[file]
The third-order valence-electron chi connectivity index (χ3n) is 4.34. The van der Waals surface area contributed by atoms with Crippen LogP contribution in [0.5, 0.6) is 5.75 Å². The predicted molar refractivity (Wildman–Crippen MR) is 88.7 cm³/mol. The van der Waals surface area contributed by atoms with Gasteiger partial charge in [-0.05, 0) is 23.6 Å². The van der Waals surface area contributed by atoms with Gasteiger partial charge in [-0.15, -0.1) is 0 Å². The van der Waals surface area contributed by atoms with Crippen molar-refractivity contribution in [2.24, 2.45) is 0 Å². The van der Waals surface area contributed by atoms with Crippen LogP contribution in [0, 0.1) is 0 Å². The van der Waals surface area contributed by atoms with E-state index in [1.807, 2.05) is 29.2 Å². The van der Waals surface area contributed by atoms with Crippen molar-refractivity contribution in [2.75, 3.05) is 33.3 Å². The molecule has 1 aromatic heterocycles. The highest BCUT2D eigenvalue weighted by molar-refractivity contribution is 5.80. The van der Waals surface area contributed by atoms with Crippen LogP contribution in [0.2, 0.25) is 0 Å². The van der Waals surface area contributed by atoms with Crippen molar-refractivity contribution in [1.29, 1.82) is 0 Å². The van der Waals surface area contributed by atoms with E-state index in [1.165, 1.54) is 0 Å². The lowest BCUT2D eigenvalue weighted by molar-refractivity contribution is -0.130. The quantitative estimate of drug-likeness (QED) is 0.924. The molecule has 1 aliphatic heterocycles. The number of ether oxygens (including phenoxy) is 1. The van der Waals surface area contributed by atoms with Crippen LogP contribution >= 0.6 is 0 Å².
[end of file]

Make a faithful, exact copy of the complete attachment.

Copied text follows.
The third-order valence-electron chi connectivity index (χ3n) is 4.34. The van der Waals surface area contributed by atoms with Crippen LogP contribution in [0.5, 0.6) is 5.75 Å². The predicted molar refractivity (Wildman–Crippen MR) is 88.7 cm³/mol. The van der Waals surface area contributed by atoms with Gasteiger partial charge in [-0.05, 0) is 23.6 Å². The van der Waals surface area contributed by atoms with Gasteiger partial charge in [-0.15, -0.1) is 0 Å². The van der Waals surface area contributed by atoms with Crippen molar-refractivity contribution in [2.24, 2.45) is 0 Å². The van der Waals surface area contributed by atoms with Crippen LogP contribution in [0, 0.1) is 0 Å². The van der Waals surface area contributed by atoms with E-state index in [1.807, 2.05) is 29.2 Å². The van der Waals surface area contributed by atoms with Crippen molar-refractivity contribution in [2.75, 3.05) is 33.3 Å². The molecule has 1 aromatic heterocycles. The highest BCUT2D eigenvalue weighted by molar-refractivity contribution is 5.80. The van der Waals surface area contributed by atoms with Crippen LogP contribution in [0.2, 0.25) is 0 Å². The van der Waals surface area contributed by atoms with Crippen molar-refractivity contribution in [1.29, 1.82) is 0 Å². The van der Waals surface area contributed by atoms with E-state index in [1.165, 1.54) is 0 Å². The lowest BCUT2D eigenvalue weighted by molar-refractivity contribution is -0.130. The quantitative estimate of drug-likeness (QED) is 0.924. The molecule has 1 aliphatic heterocycles. The number of ether oxygens (including phenoxy) is 1. The van der Waals surface area contributed by atoms with Crippen LogP contribution >= 0.6 is 0 Å².